Role of Nurses for Stress & Anxiety Patients

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Role of Nurses for Stress & Anxiety Patientsthumbnail
Nurses strive to relieve the stress and anxiety of their patients (Photo: Victor_69/iStock/Getty Images)

Patients may be stressed and anxious because of their illnesses, or these symptoms may be present as part of a mental illness. Nurses strive to relieve patient stress and anxiety through assessment, diagnosis, counseling and direct contact and care with patients and their families. At the basic level, mental health nursing is characterized by interventions that promote and foster health, assess dysfunction, assist clients to regain or improve their coping abilities and prevent further disability, according to Nurses for a Healthier Tomorrow. These nurses where many hats in the care of patients with stress and anxiety.

Triage and Referral

Nurse with patient (Photo: monkeybusinessimages/iStock/Getty Images)

Triage and referral nurses may be the first point of contact for an anxious and stressed-out patient. Triage and referral nurses assess whether physical or mental illness is causing the anxiety and stress, according to the American Psychiatric Nurses Association (APNA). These nurses decide on the level of patient care needed through face-to-face or telephone interviews with the patient. They then refer the patient to the appropriate care provider which could be a psychiatrist, social worker or patient educator in a treatment center or based in the community.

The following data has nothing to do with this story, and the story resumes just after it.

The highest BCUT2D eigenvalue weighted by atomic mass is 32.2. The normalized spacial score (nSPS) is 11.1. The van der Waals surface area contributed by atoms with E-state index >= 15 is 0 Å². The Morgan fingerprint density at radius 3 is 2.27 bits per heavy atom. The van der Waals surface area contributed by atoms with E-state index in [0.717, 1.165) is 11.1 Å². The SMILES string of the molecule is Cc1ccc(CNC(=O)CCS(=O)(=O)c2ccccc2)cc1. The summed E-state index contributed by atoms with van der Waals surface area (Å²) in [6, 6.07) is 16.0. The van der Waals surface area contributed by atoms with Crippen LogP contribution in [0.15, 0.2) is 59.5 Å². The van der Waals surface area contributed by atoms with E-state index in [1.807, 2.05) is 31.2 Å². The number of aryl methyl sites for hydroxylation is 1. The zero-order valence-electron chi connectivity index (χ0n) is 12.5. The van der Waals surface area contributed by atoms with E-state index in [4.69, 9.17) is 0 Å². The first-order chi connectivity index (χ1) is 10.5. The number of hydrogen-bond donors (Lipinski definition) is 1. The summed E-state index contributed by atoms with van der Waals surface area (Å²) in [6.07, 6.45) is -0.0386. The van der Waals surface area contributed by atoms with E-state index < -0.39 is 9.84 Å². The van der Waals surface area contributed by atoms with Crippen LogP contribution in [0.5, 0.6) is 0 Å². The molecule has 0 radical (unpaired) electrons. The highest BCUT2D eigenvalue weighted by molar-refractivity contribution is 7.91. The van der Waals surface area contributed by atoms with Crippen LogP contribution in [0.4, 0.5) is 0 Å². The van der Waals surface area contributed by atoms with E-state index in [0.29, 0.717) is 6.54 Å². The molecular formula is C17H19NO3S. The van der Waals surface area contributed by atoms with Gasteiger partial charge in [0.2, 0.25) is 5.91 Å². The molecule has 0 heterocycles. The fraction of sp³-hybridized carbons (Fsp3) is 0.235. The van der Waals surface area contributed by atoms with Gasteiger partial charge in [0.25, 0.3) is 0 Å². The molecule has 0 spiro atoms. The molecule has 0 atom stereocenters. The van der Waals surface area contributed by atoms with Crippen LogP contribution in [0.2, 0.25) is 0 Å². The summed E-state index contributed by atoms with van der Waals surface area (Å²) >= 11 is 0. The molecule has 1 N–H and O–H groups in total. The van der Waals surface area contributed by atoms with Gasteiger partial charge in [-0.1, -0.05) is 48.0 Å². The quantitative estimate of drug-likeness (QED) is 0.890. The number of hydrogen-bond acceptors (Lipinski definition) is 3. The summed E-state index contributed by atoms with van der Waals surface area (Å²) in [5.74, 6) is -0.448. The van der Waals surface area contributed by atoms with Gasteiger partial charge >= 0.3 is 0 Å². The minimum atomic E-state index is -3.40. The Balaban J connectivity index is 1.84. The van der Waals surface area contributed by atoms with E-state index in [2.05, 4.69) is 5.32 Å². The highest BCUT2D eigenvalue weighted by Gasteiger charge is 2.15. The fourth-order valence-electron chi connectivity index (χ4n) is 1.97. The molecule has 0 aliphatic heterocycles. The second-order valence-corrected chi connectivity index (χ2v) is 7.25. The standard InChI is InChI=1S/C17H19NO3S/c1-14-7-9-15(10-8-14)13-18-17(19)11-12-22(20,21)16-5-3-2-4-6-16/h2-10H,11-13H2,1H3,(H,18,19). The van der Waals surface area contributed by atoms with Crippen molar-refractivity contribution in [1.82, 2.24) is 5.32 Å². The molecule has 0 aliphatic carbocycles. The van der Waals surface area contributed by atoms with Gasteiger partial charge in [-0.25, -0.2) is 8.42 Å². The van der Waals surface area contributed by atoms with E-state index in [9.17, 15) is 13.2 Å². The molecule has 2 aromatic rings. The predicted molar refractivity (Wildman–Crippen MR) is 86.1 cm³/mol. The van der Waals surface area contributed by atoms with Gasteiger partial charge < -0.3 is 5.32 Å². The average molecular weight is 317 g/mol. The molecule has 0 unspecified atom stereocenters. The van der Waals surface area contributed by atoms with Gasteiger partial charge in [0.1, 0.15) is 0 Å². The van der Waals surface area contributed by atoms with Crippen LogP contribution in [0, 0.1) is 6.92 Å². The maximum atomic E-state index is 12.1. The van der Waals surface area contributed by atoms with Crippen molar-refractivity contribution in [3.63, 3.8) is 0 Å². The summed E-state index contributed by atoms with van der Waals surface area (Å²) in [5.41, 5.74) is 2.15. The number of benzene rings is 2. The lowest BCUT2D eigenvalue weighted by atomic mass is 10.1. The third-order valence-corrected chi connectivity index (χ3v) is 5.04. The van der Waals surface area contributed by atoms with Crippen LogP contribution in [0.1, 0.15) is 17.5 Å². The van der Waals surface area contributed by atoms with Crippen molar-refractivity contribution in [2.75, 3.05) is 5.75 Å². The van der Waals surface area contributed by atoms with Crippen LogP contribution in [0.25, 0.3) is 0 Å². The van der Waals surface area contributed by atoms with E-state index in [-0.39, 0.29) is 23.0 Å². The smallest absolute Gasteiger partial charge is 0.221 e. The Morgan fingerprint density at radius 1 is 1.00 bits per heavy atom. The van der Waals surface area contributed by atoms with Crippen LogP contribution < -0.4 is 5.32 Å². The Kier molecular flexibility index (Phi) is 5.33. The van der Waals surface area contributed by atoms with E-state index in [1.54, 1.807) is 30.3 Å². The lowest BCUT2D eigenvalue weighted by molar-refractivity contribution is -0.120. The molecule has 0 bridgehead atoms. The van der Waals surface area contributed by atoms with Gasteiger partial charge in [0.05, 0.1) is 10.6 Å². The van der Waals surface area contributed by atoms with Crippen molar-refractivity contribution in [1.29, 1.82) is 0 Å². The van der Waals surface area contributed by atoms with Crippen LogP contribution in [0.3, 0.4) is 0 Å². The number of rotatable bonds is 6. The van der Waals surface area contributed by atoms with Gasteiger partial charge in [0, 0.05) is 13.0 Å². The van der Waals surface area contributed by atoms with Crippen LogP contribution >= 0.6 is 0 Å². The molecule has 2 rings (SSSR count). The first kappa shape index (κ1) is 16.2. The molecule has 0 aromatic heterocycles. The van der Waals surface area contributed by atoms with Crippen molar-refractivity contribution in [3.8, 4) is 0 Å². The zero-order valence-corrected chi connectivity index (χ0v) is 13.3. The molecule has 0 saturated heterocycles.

Case Management

Nurse talking with patient (Photo: Purestock/Purestock/Getty Images)

Case management is often provided by psychiatric nurses who assess patients and develop a patient diagnosis as part of a psychiatric team, said the APNA. They develop patient treatment plans aimed at reducing the patient's stress and anxiety levels. Case management nurses coordinate psychiatric care resources and manage other nurses who provide direct patient care.

Direct Care

Nurse giving patient medications (Photo: AlexRaths/iStock/Getty Images)

Direct care for anxious and stressed patients can include administering pain management drugs to reduce physical discomfort that may be causing patients anxiety and stress. Direct care nurses also administer psychotropic drugs to suppress patient anxiety and to reduce stress. These nurses ensure that the medications are taken, document which medications were taken when and any changes in the patient's behavior, according to the APNA. Nurses may also verbally soothe the patient and try to change the patient's environment to make her feel more comfortable and less anxious. Environmental changes may include dimming the lights in the patient's room, adding a blanket or pillow to the patient's bed or changing the bed position.

Patient Education

Nurse reading chart (Photo: Catherine Yeulet/iStock/Getty Images)

Nurses also play a direct role in patient education. They may describe a patient's illness, mental or physical and treatment, letting a patient and his family know what to expect and what potential outcomes may be to try to reduce patient stress and anxiety. Nurse patient educators, said the APNA, may be responsible for illness prevention, outreach to ill and anxious, stressed patients and basic patient care education.

Utilization Reviews

Nurse comforting patient (Photo: Lighthaunter/iStock/Getty Images)

Utilization reviews take place in a managed medical care setting, as stated by the APNA. These reviews assess a patient's diagnosis, treatment plan, case management, allocation of medical resources, direct care and potential outcomes. The utilization review nurse performs these assessments to ensure that medical resources are allocated and used correctly for positive patient outcomes such as reducing patient anxiety and distress.

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